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Lithography is the process of using concentrated rays of light to burn lines into layers of materials deposited on silicon, a crucial step in creating transistors—and a natural choke point for engineers working at a near-atomic level. These days, companies are trying to etch lines smaller than the wavelength of the light used to do the work, hence the push into extreme ultraviolet beams with shorter wavelengths. “Without EUV … your economics are worse,” says Weston Twigg, an analyst at Pacific Crest Securities. “If EUV is not ready, things get a lot harder.”
The problem is that beams with shorter wavelengths use a lot of energy, and ASML’S machines require substantial downtime because EUV dirties the mirrors used in the process. According to its public statements, ASML aims to cut the EUV machine’s required downtime, from the current 25 percent to 30 percent, to 20 percent by yearend. Not exactly what you want to hear when the price tag (even without the research and development funding) runs to eight figures, making it the most expensive device in the plant.
Stifel Nicolaus’s Ho says ASML, one of Europe’s few technology powerhouses, has to prove it can keep to its schedule. Its latest, that is. In 2007, former CEO Eric Meurice said EUV machines would be cost-effective for chipmakers by 2012. Says Pacific Crest’s Twigg: “It’s probably the most advanced scientific research program in the world. Yet the program is still behind.”
In February, TSMC CO-CEO Mark Liu told investors that his company has backup plans. That month, Intel’s director of lithography strategic sourcing, Janice Golda, wrote in a company blog post that the question with EUV is when, not if. But, she added, “the road to EUV lithography production is a long one.” Chipmakers tend to incorporate manufacturing advances in two- to threeyear cycles, so if EUV isn’t ready this year, ASML’S next big chance would be closer to 2020.
For now, the most obvious way to get smaller lines is to use current lithography techniques a greater number of times on each chip. The big chipmakers have been loath to do that because it takes longer, always top of mind in a $10 billion factory that will be obsolete within five years. Yet the complex nature of EUV development should be the bigger concern, says Robert Maire, president of Semiconductor Advisors. “There are so many things that can go wrong,” he says. “We may never see a payback on the investment and time put into EUV.” �Elco van Groningen and Ian King when stacked in plastic containers—with a computerized one that’s quieter, safer, and more efficient. The screens display a lineup of pending flights, as well as safety notifications and restrictions for each. “Nobody would go back to strips,” says Jean Beauregard, a supervisor at Ottawa/ Macdonald- Cartier International Airport’s tower.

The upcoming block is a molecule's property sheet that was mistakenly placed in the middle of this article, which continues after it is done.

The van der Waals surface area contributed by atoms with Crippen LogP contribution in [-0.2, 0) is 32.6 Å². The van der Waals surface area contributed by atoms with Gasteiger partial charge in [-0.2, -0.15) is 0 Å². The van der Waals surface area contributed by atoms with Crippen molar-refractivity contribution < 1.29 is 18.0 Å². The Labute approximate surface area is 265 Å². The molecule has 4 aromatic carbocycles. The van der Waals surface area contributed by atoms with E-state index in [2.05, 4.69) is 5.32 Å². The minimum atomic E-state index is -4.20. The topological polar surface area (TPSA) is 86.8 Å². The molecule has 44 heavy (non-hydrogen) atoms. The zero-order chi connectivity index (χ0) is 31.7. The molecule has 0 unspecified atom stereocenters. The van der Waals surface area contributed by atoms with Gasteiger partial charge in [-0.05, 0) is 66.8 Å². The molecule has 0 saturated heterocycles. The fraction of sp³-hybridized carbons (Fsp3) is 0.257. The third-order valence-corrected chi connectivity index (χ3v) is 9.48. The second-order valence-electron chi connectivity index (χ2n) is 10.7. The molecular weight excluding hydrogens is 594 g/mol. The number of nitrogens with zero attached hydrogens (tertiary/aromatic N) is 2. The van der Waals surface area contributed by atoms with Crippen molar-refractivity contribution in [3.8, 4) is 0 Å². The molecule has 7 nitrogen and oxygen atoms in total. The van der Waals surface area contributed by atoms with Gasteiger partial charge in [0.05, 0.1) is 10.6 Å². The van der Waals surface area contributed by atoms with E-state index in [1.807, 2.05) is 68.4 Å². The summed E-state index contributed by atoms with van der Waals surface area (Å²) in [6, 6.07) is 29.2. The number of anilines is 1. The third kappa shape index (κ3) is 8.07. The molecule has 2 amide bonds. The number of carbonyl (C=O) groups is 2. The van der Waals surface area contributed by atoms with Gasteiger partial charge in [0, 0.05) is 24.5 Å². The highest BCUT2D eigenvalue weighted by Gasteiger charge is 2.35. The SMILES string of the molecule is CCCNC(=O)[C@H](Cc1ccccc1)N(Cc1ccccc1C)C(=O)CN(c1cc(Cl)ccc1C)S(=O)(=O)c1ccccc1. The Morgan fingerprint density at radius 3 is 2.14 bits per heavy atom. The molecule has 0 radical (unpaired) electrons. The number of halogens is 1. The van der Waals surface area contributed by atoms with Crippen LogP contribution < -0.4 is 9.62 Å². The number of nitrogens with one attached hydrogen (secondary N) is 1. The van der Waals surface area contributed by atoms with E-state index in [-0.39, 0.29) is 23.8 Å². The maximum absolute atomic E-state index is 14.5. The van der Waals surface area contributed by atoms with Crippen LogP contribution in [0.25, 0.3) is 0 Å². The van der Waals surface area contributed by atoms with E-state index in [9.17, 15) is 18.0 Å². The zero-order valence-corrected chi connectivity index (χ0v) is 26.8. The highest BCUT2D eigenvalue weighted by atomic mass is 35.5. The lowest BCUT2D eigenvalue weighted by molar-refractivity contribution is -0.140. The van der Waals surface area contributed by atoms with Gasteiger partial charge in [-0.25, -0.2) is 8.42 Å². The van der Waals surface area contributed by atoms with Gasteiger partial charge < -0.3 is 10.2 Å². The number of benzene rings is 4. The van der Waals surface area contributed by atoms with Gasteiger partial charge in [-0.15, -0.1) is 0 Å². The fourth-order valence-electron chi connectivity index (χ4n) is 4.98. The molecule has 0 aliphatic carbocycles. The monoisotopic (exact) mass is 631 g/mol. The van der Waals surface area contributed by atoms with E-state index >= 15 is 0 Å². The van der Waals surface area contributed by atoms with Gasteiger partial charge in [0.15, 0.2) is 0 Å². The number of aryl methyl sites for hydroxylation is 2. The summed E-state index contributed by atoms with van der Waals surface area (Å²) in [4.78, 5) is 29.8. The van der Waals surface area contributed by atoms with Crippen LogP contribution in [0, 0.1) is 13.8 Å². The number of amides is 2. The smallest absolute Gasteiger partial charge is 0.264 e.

The transformation of NAV CANADA from a public agency struggling with antiquated technology into a global leader in air traffic systems started 20 years ago. Today, its technology is used in air towers in eight other countries, including Australia and Dubai.
NAV CANADA’S success has U.S. congressmen calling for the Federal Aviation Administration’s air traffic system to be spun off and structured like Canada’s. “The pace of what they’re doing, you can’t compare it to what we’re doing here,” says Paul Rinaldi, president of the U. S. National Air Traffic Controllers Association union. After multiple visits to Canada, Rinaldi earlier this year reversed the union’s decades-long opposition to putting the FAA’S air traffic division into a nonprofit corporation. “The Canadian system is very impressive,” he says.
The FAA in the late 1990s declared more than $1 billion in losses related to the abandoned Advanced Automation System, a project that would have overhauled its computer network. Some similar improvements since then also have gone over budget and missed deadlines.
Four years after NAV CANADA took over Canada’s air traffic operations in 1996, it upgraded the computer code of a control system that suffered from delays and malfunctions, according to Kim Troutman, the company’s vice president for engineering, and Sidney Koslow, vice president and chief technology officer. Over 20 years, the company has
The bottom line Intel, Samsung, and TSMC may start to see signs that their $1.6 billion investment in ASML is paying off.